Aged care

Home care reform to continue

National Seniors is urging members to provide feedback about their experiences of home care services to inform a submission to the Federal Government.

Chief Advocate Ian Henschke said the government had released a public discussion paper on future care at home reforms, with the deadline for submissions 21 August.

“National Seniors will be making a submission, but it’s important our members tell us how the current home care system is working – or not working – for them,” Mr Henschke said.

Baby re-ignites energy and speech among people with dementia

This week’s feel-good news story comes from the Feros Care Bangalow Residential Village in the northern New South Wales Byron Bay hinterland.

One of the residents is 83-year-old Morleen, who is living with dementia. She is often agitated and hard to understand, appears not to be connected to what’s happening around her, and is generally frustrated.

Enter Feros Manager Shelly Fletcher and her six-month-old baby Lola, who visit the residents at the village weekly.

My Aged Care website improved

The Federal Government says it has streamlined its My Aged Care website, making it easier to navigate for older people and for health professionals.

The Minister for Aged Care, Ken Wyatt, said the changes included clarification of who could speak on a consumer’s behalf, and under what circumstances.

“If a person is capable of consenting to someone speaking and acting on their behalf in My Aged Care, he or she now has greater flexibility in appointing a regular representative, and who that person can be,” Mr Wyatt said.

Call for more support for people with dementia and their families

A new discussion paper calls on the federal government to fund quality respite and counselling services to ensure people living with dementia, their carers and families are well supported.

Alzheimer’s Australia NSW’s Relationships and Dementia, calls for more help for people to work through complex feelings of grief and loss.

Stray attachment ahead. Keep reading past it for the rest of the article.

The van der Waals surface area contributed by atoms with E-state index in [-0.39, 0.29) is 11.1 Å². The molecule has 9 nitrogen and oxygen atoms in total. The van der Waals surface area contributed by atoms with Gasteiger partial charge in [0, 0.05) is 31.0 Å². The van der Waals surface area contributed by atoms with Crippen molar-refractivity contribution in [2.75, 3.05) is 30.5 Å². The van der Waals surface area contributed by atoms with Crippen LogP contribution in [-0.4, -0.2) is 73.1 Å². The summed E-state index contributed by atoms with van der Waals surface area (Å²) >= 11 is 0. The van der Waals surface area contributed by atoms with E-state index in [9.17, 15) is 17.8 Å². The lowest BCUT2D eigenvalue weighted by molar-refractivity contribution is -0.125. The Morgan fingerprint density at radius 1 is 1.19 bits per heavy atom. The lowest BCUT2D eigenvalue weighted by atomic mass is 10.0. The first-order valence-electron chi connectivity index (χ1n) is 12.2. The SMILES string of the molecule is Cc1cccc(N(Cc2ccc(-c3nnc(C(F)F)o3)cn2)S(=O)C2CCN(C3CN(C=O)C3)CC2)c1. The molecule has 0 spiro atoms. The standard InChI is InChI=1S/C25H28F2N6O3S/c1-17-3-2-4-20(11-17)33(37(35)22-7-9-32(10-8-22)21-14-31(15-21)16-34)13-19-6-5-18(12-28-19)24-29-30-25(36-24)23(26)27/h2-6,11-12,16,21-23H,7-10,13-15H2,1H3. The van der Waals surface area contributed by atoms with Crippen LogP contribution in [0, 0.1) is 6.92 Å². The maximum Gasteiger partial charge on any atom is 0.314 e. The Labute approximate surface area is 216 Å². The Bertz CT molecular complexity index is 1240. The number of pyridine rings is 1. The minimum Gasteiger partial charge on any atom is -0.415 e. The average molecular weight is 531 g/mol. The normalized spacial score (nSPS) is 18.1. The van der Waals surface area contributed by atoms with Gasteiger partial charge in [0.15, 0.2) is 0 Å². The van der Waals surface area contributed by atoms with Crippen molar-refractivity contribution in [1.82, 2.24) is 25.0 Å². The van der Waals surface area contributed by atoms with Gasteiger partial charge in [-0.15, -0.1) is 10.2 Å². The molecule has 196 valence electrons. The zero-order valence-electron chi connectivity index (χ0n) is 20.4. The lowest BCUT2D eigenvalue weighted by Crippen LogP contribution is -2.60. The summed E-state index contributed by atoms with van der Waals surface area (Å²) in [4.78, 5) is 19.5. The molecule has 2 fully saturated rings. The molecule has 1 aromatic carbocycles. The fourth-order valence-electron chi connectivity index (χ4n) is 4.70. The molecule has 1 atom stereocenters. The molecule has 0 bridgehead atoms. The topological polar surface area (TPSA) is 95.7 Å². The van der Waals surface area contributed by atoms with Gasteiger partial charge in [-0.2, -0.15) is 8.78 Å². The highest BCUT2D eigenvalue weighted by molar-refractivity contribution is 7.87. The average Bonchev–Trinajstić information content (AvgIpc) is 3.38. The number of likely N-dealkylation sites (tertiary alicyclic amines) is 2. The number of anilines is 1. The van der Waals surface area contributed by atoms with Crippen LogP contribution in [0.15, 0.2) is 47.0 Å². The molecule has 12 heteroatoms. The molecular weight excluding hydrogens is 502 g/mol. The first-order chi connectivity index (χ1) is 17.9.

Preparing for the aged care ‘silver tsunami’

A new report warns Australia is under-prepared for an imminent and radical change to the way the Federal Government funds residential aged care services.

Researchers from the Institute for Health and Ageing at the Australian Catholic University (ACU) say older Australians receiving Commonwealth assistance will be increasingly empowered to make decisions about how they spent it, moving away from a historical funding system that allocated funding to aged care providers.

Online resource for end-of-life care

A new website aims to provide evidence-based medical and practical information for the palliative care of older people at the end of life.

Aged Care Minister Ken Wyatt said civilisation could be measured by how it treated its older people.

“This is even more meaningful when it comes to caring for the aged and vulnerable at the concluding stages of their lives,” he said.

“This new online resource,, collects under one umbrella a wide range of valuable research data and information.

Federal Budget 2017-18: Summary of budget measures


National Seniors believes the government’s initiative is more about enabling contributions into superannuation than downsizing.

The government introduced the initiative to allow people aged 65 and over to sell the family home and roll up to $300,000 ($600,000 couples) into superannuation.

The policy is scheduled to come into effect from 1 July 2018.

Government to set aged care quality standards

Australian government-subsidised aged care services will have to meet a single set of quality standards under reforms due to come into force from July next year.

Minister for Aged Care Ken Wyatt said the Single Aged Care Quality Framework had been designed in consultation with industry and aged care representatives.

Two key parts of the framework are:

Changes bring more choice in aged care at home

New measures come into force next week, giving older people greater choice in their in-home aged care.

From Monday, 27 February, consumers will be able to change aged care providers if they wish, or if they move to another area to live.

The Commonwealth Health Department said that if people do make a change, the funding for their aged care services package will be transferred to their new provider.

No action is required if they are happy with services from their current provider.

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